Leading Republican presidential candidate Donald Trump said Saturday that the recent terrorist attacks in Paris would've been "a much, much different situation" if the victims of the violence had been armed with guns.
Speaking at a campaign event in Beaumont, Texas, Trump said, "When you look at Paris, you know the toughest gun laws in the world... Nobody had guns but the bad guys. Nobody. Nobody had guns. And they were just shooting them, one by one, and then they broke in and had a big shootout, and ultimately killed the terrorists. And I'll tell you what: You can say what you want, but if they had guns — if our people had guns, if they were allowed to carry — it would've been a much, much different situation."
According to the Associated Press, Trump also said it would be "insane" for the United States to allow Syrian refugees into the country after the tragedy — a notion shared by a number of Trump's fellow Republican presidential hopefuls, including Ben Carson. And he held a moment of silence for the Paris victims.
In the wake of the January Charlie Hebdo attacks in Paris, Trump tweeted a similar sentiment.
Isn’t it interesting that the tragedy in Paris took place in one of the toughest gun control countries in the world?— Donald J. Trump (@realDonaldTrump) January 7, 2015
(That tweet was widely recirculated in the wake of Friday's attacks, with many people mistaking which "tragedy in Paris" Trump was referring to.)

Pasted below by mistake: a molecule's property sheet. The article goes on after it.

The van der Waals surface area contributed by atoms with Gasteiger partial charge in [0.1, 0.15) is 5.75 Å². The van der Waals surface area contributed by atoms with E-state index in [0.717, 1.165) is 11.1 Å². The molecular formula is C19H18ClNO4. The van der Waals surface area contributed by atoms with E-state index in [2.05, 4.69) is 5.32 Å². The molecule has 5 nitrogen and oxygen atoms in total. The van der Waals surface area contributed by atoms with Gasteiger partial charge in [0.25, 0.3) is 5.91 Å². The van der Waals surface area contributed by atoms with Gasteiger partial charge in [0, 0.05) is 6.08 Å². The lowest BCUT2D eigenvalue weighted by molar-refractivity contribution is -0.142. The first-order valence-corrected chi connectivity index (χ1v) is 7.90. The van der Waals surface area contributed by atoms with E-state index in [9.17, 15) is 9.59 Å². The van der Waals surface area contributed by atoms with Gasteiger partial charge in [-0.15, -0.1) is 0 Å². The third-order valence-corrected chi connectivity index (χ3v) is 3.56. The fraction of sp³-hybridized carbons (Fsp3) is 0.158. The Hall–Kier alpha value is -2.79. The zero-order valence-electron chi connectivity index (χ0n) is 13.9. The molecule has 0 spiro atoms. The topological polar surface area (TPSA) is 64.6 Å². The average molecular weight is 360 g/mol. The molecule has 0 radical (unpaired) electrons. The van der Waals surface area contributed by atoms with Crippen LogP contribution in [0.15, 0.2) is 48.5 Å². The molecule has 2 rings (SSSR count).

At a Republican primary debate last week, Trump answered in the affirmative when asked if he would feel more comfortable if his employees carried guns to work, and discussed personally carrying a gun at times. "Yes, I might feel more comfortable," he said. "I do carry on occasion. Sometimes a lot. I like to be unpredictable... unlike our country, where we're totally predictable, and the enemy, whether it's ISIS or anybody else, they know exactly what we're doing, because we have the wrong leadership."
Trump has also said on the campaign trail, of the gun permit he says he has in New York, "Somebody attacks me, they're gonna be shocked."
"I'm a very, very big Second Amendment person," he told a crowd in Nashville last month. "This is about self-defense, plain and simple."